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قراءة كتاب Buchanan's Journal of Man, July 1887 Volume 1, Number 6

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‏اللغة: English
Buchanan's Journal of Man, July 1887
Volume 1, Number 6

Buchanan's Journal of Man, July 1887 Volume 1, Number 6

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دار النشر: Project Gutenberg
الصفحة رقم: 3

go to a lawyer the next day, and make her will in his favor. She protested, but finally gave way. All memory of this promise seemed to be lost as soon as she returned to her normal condition. But next day she went to a lawyer, and although he begged her to remember her mother and sister, the will was made just as suggested by the physician. She was an affectionate daughter and told the lawyer she was impelled to leave her property to a stranger by an influence which she could not resist.

“A second experiment with another sensitive was then tried. This time the poor girl promised to poison a friend next day, she carried away with her a dose prepared by the doctor. Not knowing why, and like the other sensitive, under an influence she could not resist, she gave her friend the harmless drug in a glass of milk, and thus enacted the part of a murderer.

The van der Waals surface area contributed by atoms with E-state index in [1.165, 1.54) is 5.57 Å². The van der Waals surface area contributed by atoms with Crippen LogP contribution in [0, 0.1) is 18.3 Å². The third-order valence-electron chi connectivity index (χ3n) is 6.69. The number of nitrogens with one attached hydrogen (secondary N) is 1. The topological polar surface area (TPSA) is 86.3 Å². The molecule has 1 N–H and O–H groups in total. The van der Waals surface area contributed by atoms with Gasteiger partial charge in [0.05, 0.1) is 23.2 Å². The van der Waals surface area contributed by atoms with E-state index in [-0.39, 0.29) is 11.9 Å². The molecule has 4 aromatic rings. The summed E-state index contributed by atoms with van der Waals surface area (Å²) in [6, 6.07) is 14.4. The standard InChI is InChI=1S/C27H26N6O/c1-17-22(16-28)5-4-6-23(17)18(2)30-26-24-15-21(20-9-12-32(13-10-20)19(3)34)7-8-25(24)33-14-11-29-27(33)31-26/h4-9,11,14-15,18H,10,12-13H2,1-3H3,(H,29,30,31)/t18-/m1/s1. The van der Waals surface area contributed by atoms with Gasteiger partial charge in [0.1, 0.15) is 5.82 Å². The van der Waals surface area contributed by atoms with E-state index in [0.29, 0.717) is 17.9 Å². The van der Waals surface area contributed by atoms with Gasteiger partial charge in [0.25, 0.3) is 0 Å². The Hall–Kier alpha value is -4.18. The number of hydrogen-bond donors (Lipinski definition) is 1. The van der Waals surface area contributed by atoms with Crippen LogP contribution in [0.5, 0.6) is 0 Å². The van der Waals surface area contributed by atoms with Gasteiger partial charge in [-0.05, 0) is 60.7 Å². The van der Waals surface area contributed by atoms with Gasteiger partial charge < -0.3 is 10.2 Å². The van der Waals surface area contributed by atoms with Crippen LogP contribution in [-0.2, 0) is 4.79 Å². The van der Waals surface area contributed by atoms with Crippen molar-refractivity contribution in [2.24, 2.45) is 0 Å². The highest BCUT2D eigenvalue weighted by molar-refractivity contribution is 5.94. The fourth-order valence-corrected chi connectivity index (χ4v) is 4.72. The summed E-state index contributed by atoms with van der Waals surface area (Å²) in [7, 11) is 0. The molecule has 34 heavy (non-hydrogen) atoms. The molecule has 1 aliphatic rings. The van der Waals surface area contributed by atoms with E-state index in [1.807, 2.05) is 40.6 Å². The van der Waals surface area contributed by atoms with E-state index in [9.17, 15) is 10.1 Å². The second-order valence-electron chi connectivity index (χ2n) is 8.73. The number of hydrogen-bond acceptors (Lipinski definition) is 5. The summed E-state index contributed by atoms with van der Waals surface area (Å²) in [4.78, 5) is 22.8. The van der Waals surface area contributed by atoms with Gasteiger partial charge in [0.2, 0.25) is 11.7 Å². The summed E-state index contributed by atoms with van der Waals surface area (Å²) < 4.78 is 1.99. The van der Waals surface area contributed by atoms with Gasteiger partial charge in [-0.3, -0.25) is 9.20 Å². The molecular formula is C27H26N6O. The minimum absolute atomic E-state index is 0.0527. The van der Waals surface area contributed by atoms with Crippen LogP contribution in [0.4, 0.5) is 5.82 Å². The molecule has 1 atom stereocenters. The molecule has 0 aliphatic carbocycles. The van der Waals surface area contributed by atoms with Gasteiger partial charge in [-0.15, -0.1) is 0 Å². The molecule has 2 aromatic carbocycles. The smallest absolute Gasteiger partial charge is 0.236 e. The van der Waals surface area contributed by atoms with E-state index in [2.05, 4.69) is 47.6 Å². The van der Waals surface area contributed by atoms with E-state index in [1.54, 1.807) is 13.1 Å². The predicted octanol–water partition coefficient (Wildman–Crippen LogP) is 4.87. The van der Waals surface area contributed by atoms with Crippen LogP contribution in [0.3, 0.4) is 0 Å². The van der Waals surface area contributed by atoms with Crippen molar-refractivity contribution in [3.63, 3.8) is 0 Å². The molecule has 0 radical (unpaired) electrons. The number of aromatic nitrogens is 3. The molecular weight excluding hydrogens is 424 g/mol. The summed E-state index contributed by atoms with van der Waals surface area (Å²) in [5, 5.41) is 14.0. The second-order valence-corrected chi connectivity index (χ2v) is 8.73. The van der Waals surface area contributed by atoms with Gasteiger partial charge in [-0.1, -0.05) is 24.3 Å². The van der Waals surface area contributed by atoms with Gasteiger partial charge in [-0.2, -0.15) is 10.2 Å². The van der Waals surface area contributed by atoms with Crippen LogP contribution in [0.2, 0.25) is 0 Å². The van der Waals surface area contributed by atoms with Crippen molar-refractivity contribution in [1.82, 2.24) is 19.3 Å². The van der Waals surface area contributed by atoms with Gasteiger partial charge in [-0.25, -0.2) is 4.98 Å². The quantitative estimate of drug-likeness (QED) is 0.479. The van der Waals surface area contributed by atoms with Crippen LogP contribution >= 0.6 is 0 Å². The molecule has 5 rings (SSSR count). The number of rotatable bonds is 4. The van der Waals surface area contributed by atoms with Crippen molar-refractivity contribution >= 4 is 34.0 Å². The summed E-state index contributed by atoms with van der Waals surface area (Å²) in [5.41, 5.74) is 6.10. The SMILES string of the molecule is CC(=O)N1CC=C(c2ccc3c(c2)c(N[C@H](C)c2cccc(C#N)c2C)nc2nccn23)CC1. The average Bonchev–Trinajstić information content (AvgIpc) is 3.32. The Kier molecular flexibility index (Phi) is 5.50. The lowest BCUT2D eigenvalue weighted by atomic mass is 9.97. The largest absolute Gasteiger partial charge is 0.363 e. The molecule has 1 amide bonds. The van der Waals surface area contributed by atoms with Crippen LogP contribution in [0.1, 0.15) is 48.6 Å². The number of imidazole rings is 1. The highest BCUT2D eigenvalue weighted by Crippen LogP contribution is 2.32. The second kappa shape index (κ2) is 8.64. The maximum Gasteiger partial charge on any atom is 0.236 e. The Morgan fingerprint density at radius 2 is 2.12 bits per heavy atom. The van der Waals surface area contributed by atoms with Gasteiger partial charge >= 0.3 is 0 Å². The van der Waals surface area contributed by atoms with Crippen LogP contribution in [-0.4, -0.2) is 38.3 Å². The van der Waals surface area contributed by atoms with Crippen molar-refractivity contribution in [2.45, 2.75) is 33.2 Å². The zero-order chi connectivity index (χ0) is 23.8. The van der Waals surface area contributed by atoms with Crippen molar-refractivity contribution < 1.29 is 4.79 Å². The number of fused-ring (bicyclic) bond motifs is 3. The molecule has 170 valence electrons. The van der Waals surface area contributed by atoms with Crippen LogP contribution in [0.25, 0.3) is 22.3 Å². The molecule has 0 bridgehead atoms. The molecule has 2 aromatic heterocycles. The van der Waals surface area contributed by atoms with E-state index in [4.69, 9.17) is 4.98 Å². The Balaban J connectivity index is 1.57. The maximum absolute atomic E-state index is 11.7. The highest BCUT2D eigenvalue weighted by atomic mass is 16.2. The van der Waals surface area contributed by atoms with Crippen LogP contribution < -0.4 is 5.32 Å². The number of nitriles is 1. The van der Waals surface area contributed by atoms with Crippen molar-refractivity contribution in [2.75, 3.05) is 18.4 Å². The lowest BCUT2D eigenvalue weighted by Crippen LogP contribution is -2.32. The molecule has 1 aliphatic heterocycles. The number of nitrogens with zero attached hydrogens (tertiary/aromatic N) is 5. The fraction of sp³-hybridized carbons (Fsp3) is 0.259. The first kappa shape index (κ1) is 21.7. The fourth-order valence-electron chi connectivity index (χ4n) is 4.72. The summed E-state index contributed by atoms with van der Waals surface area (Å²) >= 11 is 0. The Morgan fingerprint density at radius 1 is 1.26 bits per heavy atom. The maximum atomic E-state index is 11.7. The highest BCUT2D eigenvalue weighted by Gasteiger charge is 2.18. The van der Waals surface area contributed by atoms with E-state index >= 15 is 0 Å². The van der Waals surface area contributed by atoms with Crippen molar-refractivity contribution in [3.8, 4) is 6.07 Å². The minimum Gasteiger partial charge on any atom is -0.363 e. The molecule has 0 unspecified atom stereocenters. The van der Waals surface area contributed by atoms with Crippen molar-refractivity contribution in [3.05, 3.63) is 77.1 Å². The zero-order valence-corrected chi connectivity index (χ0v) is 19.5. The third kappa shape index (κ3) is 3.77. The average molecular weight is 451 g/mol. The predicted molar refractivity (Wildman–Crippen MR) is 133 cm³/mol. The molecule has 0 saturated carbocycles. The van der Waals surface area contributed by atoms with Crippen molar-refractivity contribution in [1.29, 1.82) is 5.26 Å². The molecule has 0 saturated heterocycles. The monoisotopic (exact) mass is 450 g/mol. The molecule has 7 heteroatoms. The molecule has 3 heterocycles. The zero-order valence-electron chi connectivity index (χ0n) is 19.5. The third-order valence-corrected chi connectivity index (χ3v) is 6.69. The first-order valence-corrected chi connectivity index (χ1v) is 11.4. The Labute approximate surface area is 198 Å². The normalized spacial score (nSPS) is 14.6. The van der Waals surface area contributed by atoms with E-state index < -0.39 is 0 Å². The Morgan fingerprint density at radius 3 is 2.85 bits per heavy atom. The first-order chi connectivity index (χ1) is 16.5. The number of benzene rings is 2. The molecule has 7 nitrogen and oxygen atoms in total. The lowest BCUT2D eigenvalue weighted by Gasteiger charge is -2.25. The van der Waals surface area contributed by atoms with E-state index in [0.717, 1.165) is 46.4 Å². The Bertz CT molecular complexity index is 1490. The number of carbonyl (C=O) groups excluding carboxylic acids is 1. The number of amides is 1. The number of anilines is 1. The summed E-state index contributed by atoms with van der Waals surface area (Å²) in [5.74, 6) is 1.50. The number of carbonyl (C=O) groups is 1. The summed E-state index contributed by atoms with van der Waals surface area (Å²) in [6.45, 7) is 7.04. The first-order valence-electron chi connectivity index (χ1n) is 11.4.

“These experiments have the novelty of having been made by the regular faculty; but thousands of Spiritualists have proved the truth of an hypnotic influence lasting long after the apparent release of the sensitive. We know, or ought to know, that the hypnotic condition can be induced without visible passes; and many of us have seen a sensitive under influence sitting quietly, showing no sign of her slavery to the will of another. We may go yet a step further and assert that men and women, visible and invisible, are constantly psychologizing each other, although we only use the term “sensitive” when the effect is visible to our dull senses.